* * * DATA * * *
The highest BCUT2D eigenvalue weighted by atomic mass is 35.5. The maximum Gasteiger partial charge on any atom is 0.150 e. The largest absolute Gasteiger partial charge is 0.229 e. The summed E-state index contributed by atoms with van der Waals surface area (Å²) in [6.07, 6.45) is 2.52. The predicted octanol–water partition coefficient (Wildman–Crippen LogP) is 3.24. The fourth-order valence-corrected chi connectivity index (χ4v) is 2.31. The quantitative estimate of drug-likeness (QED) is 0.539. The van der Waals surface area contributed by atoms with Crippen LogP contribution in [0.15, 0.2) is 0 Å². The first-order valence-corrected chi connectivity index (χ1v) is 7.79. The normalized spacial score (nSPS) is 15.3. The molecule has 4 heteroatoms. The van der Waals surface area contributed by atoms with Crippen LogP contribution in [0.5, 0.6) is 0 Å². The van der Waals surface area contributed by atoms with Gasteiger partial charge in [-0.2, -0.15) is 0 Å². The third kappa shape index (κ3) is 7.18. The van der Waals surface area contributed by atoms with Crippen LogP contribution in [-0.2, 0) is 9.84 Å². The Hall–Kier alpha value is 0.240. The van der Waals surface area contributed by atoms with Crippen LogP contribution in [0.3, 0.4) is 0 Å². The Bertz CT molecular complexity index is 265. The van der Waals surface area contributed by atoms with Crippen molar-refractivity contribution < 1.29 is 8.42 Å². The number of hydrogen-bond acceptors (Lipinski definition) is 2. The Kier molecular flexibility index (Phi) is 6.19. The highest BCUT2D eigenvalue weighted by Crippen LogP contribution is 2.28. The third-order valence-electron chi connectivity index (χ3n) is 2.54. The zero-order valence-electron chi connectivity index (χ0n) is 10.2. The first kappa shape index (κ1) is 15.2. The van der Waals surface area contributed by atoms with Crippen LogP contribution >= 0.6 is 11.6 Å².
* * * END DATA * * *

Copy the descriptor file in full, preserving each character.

The highest BCUT2D eigenvalue weighted by atomic mass is 35.5. The maximum Gasteiger partial charge on any atom is 0.150 e. The largest absolute Gasteiger partial charge is 0.229 e. The summed E-state index contributed by atoms with van der Waals surface area (Å²) in [6.07, 6.45) is 2.52. The predicted octanol–water partition coefficient (Wildman–Crippen LogP) is 3.24. The fourth-order valence-corrected chi connectivity index (χ4v) is 2.31. The quantitative estimate of drug-likeness (QED) is 0.539. The van der Waals surface area contributed by atoms with Crippen LogP contribution in [0.15, 0.2) is 0 Å². The first-order valence-corrected chi connectivity index (χ1v) is 7.79. The normalized spacial score (nSPS) is 15.3. The molecule has 4 heteroatoms. The van der Waals surface area contributed by atoms with Crippen LogP contribution in [0.5, 0.6) is 0 Å². The van der Waals surface area contributed by atoms with Gasteiger partial charge in [-0.2, -0.15) is 0 Å². The third kappa shape index (κ3) is 7.18. The van der Waals surface area contributed by atoms with Crippen LogP contribution in [-0.2, 0) is 9.84 Å². The Hall–Kier alpha value is 0.240. The van der Waals surface area contributed by atoms with Crippen LogP contribution in [0.3, 0.4) is 0 Å². The Bertz CT molecular complexity index is 265. The van der Waals surface area contributed by atoms with Crippen molar-refractivity contribution < 1.29 is 8.42 Å². The number of hydrogen-bond acceptors (Lipinski definition) is 2. The Kier molecular flexibility index (Phi) is 6.19. The highest BCUT2D eigenvalue weighted by Crippen LogP contribution is 2.28. The third-order valence-electron chi connectivity index (χ3n) is 2.54. The zero-order valence-electron chi connectivity index (χ0n) is 10.2. The first kappa shape index (κ1) is 15.2. The van der Waals surface area contributed by atoms with Crippen LogP contribution >= 0.6 is 11.6 Å².